Brewing Coffee: A How-To
Coffee! Coffee! Coffee!
The battle cry of Lorelei Gilmore and most of us every morning. I was late to the game, making it through college without a sip of the real stuff (only the worst variety of the sugary-fat-filled-so-called-latte from my friendly neighborhood Reckers). That is, until I landed myself in NOLA, with their creamy café au laits, made with chicory, full fat milk (or was it cream?), perfectly paired with beignets from Café du Monde, or a sunlit patio on Magazine Street. Yes, New Orleans coffee would be my downfall, and I grew from the sugary sweet, to the half milk to the almost black through law school, and I’ve never looked back.
As a grown up though on my own, I’ll admit that I’m still of the au lait way every day and have not graduated to black, which is, in my opinion, the true mark of a full-fledged adult. I just…can’t.
I blame this in part to the fact that I just don’t make a good cup of coffee at home. I am loose with the measures, pick whatever coffee is on sale and forever, brewed it on a hand me down coffee pot. I could never get over the mess of a French Press, nor the bother of an espresso. As such, my daily cup ‘o’ joe enjoyed at my desk with a lake view more often than not tends to be…instant.
You may all cringe.
The coffee movement seems to have taken off in the way the craft beer movement has, with local roasters becoming more commonplace and their goods being sold not only in their stand-alone shops, but also in the big-name grocers giving us all more options and another reason to drink up the Chicago pride.
Last Saturday, I got invited to a little gathering at the Roastery of Big Shoulders coffee, a local roaster and coffee maker, and there and from its very warm proprietor, learned the secret of making an honest to goodness delicious cup. Since this seemed to be an art lost on many, I figured it was certainly worth a share.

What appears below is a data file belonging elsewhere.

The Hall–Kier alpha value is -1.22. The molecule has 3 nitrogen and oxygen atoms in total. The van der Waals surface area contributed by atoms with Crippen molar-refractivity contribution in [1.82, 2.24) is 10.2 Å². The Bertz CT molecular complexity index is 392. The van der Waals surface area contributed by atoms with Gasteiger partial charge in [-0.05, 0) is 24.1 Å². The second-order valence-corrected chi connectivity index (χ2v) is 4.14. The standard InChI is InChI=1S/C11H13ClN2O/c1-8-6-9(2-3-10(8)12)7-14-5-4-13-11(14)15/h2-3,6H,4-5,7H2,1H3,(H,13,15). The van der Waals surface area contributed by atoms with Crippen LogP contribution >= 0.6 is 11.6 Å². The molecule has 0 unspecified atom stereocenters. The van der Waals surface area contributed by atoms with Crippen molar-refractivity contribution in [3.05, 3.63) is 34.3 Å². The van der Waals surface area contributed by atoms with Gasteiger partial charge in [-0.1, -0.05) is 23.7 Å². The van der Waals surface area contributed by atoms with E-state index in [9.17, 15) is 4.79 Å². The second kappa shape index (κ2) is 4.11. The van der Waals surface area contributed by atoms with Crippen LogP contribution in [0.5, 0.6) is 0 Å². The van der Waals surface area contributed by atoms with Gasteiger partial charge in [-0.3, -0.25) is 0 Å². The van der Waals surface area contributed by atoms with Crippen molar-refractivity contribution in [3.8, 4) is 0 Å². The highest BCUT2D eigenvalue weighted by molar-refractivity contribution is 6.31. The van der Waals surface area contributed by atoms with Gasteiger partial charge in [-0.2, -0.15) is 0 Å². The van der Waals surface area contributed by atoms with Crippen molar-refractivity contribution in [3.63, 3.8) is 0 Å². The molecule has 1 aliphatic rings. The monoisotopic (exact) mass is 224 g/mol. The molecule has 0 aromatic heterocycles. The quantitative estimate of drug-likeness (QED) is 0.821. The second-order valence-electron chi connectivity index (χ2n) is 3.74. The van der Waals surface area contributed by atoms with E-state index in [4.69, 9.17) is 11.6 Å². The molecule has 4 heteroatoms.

So here is how to properly brew a great cup of coffee, courtesy of Tim Coonen.
- Keep your equipment clean.
- Use fresh coffee. Rather than the sell-by date, you should look at the “roast” date. Buy and use it within two weeks of this date for the best coffee possible.
- While grind-then-brew is the best way to go, only do this if you have a proper burr grinder (suggestions: Chemex, Kalita Wave or Clever Dripper). I, like many, have the nice $10 grinder, but the problem with this is that the grinds are uneven. Tim equated that to throwing both crushed and whole garlic cloves into the pan at the same time to make a marinara sauce. We’d all agree that’d be no bueno, so why would we think to do the same thing with coffee?
- Use a scale, with a ratio of 1 part coffee to 15 parts water as a starting point, and play with that to your taste. An example of this is 33 grams coffee/500 grams water.
- Make sure your water is heated to the proper temperature. 204F makes for the happiest bath.
- If not using an auto-drip, bloom the coffee by pouring just enough to moisten the grounds but not actually brew, allowing the water and coffee to get to know each other and not just have a fleeting romance. All it one minute to bloom before brewing.
- If you are using an auto drip, the rule is 2 TB coffee per cup of coffee. Don’t under-dose!
And finally, the refrigerator and the freezer are the worst places to store coffee (hear that, Mom?). However, don’t buy it in bulk, because coffee will go rancid. Small batches are best.
There you have it! And if you are reading this shaking your head and thinking me a coffee snob, remember that your inability to do this properly at home is probably why you’re willing to walk 4 blocks to Starbucks in the cold, snow and slush to pay $4 for 16 ounces rather than 5 steps to your coffee pot.*
Chew on that.
*I’m not holier than though. I stand in line for and buy coffee, too.
Written during, you guessed it, Dancing with the Stars.